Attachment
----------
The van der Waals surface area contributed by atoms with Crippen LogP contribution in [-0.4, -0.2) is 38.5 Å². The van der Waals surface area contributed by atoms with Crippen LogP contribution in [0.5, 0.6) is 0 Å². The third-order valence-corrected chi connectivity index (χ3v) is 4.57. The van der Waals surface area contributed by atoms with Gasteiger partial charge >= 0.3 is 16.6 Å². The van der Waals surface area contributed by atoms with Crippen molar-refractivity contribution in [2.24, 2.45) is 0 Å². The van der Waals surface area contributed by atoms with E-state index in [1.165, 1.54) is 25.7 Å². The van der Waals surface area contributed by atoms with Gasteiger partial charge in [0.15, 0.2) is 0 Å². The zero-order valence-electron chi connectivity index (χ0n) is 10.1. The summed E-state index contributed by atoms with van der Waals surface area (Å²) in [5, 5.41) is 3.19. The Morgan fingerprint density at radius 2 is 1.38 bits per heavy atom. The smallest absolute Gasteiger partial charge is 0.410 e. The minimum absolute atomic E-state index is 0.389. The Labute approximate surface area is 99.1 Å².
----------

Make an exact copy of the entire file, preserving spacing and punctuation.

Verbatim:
The van der Waals surface area contributed by atoms with Crippen LogP contribution in [-0.4, -0.2) is 38.5 Å². The van der Waals surface area contributed by atoms with Crippen LogP contribution in [0.5, 0.6) is 0 Å². The third-order valence-corrected chi connectivity index (χ3v) is 4.57. The van der Waals surface area contributed by atoms with Gasteiger partial charge >= 0.3 is 16.6 Å². The van der Waals surface area contributed by atoms with Crippen molar-refractivity contribution in [2.24, 2.45) is 0 Å². The van der Waals surface area contributed by atoms with E-state index in [1.165, 1.54) is 25.7 Å². The van der Waals surface area contributed by atoms with Gasteiger partial charge in [0.15, 0.2) is 0 Å². The zero-order valence-electron chi connectivity index (χ0n) is 10.1. The summed E-state index contributed by atoms with van der Waals surface area (Å²) in [5, 5.41) is 3.19. The Morgan fingerprint density at radius 2 is 1.38 bits per heavy atom. The smallest absolute Gasteiger partial charge is 0.410 e. The minimum absolute atomic E-state index is 0.389. The Labute approximate surface area is 99.1 Å².